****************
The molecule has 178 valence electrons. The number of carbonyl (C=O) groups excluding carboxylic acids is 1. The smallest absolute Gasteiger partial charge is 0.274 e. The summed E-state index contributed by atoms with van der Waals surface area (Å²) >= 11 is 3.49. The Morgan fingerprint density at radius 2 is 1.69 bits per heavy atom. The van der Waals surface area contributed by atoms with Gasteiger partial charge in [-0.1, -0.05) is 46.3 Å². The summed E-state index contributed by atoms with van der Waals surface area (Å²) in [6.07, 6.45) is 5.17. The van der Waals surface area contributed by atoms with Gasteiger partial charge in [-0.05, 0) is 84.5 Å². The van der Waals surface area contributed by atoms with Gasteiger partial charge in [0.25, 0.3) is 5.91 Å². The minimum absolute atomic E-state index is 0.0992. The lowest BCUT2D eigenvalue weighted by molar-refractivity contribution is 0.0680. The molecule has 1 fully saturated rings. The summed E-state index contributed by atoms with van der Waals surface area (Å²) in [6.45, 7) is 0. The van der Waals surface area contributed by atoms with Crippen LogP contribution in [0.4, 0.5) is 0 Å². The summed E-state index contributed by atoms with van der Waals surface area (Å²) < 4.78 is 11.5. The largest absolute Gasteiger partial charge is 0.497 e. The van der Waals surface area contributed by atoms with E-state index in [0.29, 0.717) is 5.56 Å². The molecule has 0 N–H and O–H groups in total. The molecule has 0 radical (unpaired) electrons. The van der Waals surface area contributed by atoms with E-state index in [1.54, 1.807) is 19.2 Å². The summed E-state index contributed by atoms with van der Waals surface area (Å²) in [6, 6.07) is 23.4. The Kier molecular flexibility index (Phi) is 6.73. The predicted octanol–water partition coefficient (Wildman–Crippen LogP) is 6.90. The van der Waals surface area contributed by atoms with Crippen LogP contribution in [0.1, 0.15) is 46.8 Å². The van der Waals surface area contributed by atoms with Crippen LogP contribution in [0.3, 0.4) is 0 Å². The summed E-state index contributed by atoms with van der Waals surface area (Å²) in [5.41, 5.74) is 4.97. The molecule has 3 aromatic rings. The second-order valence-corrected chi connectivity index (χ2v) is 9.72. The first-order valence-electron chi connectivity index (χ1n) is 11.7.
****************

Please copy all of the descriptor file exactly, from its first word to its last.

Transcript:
The molecule has 178 valence electrons. The number of carbonyl (C=O) groups excluding carboxylic acids is 1. The smallest absolute Gasteiger partial charge is 0.274 e. The summed E-state index contributed by atoms with van der Waals surface area (Å²) >= 11 is 3.49. The Morgan fingerprint density at radius 2 is 1.69 bits per heavy atom. The van der Waals surface area contributed by atoms with Gasteiger partial charge in [-0.1, -0.05) is 46.3 Å². The summed E-state index contributed by atoms with van der Waals surface area (Å²) in [6.07, 6.45) is 5.17. The van der Waals surface area contributed by atoms with Gasteiger partial charge in [-0.05, 0) is 84.5 Å². The van der Waals surface area contributed by atoms with Gasteiger partial charge in [0.25, 0.3) is 5.91 Å². The minimum absolute atomic E-state index is 0.0992. The lowest BCUT2D eigenvalue weighted by molar-refractivity contribution is 0.0680. The molecule has 1 fully saturated rings. The summed E-state index contributed by atoms with van der Waals surface area (Å²) in [6.45, 7) is 0. The van der Waals surface area contributed by atoms with Crippen LogP contribution in [0.4, 0.5) is 0 Å². The summed E-state index contributed by atoms with van der Waals surface area (Å²) < 4.78 is 11.5. The largest absolute Gasteiger partial charge is 0.497 e. The van der Waals surface area contributed by atoms with E-state index in [0.29, 0.717) is 5.56 Å². The molecule has 0 N–H and O–H groups in total. The molecule has 0 radical (unpaired) electrons. The van der Waals surface area contributed by atoms with E-state index in [1.54, 1.807) is 19.2 Å². The summed E-state index contributed by atoms with van der Waals surface area (Å²) in [6, 6.07) is 23.4. The Kier molecular flexibility index (Phi) is 6.73. The predicted octanol–water partition coefficient (Wildman–Crippen LogP) is 6.90. The van der Waals surface area contributed by atoms with Crippen LogP contribution in [0.1, 0.15) is 46.8 Å². The van der Waals surface area contributed by atoms with Crippen LogP contribution in [0.3, 0.4) is 0 Å². The summed E-state index contributed by atoms with van der Waals surface area (Å²) in [5.41, 5.74) is 4.97. The molecule has 3 aromatic rings. The second-order valence-corrected chi connectivity index (χ2v) is 9.72. The first-order valence-electron chi connectivity index (χ1n) is 11.7.